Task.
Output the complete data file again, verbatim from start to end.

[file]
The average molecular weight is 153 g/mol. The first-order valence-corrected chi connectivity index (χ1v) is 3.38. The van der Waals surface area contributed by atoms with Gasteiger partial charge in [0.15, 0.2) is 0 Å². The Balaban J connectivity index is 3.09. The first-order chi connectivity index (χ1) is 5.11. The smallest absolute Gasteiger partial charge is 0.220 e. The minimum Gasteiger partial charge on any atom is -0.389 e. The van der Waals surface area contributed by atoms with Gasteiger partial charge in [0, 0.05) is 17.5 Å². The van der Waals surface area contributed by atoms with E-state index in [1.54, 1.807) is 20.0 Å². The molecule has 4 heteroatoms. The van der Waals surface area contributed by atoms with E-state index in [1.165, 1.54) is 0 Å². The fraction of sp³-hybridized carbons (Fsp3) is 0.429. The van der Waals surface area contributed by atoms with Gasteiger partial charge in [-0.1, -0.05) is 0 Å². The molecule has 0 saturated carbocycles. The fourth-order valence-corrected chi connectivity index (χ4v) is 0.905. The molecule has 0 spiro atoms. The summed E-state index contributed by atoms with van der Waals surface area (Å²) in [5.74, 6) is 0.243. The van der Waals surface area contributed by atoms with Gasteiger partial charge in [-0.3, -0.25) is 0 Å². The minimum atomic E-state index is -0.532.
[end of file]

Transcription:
The average molecular weight is 153 g/mol. The first-order valence-corrected chi connectivity index (χ1v) is 3.38. The van der Waals surface area contributed by atoms with Gasteiger partial charge in [0.15, 0.2) is 0 Å². The Balaban J connectivity index is 3.09. The first-order chi connectivity index (χ1) is 5.11. The smallest absolute Gasteiger partial charge is 0.220 e. The minimum Gasteiger partial charge on any atom is -0.389 e. The van der Waals surface area contributed by atoms with Gasteiger partial charge in [0, 0.05) is 17.5 Å². The van der Waals surface area contributed by atoms with E-state index in [1.54, 1.807) is 20.0 Å². The molecule has 4 heteroatoms. The van der Waals surface area contributed by atoms with E-state index in [1.165, 1.54) is 0 Å². The fraction of sp³-hybridized carbons (Fsp3) is 0.429. The van der Waals surface area contributed by atoms with Gasteiger partial charge in [-0.1, -0.05) is 0 Å². The molecule has 0 saturated carbocycles. The fourth-order valence-corrected chi connectivity index (χ4v) is 0.905. The molecule has 0 spiro atoms. The summed E-state index contributed by atoms with van der Waals surface area (Å²) in [5.74, 6) is 0.243. The van der Waals surface area contributed by atoms with Gasteiger partial charge in [-0.3, -0.25) is 0 Å². The minimum atomic E-state index is -0.532.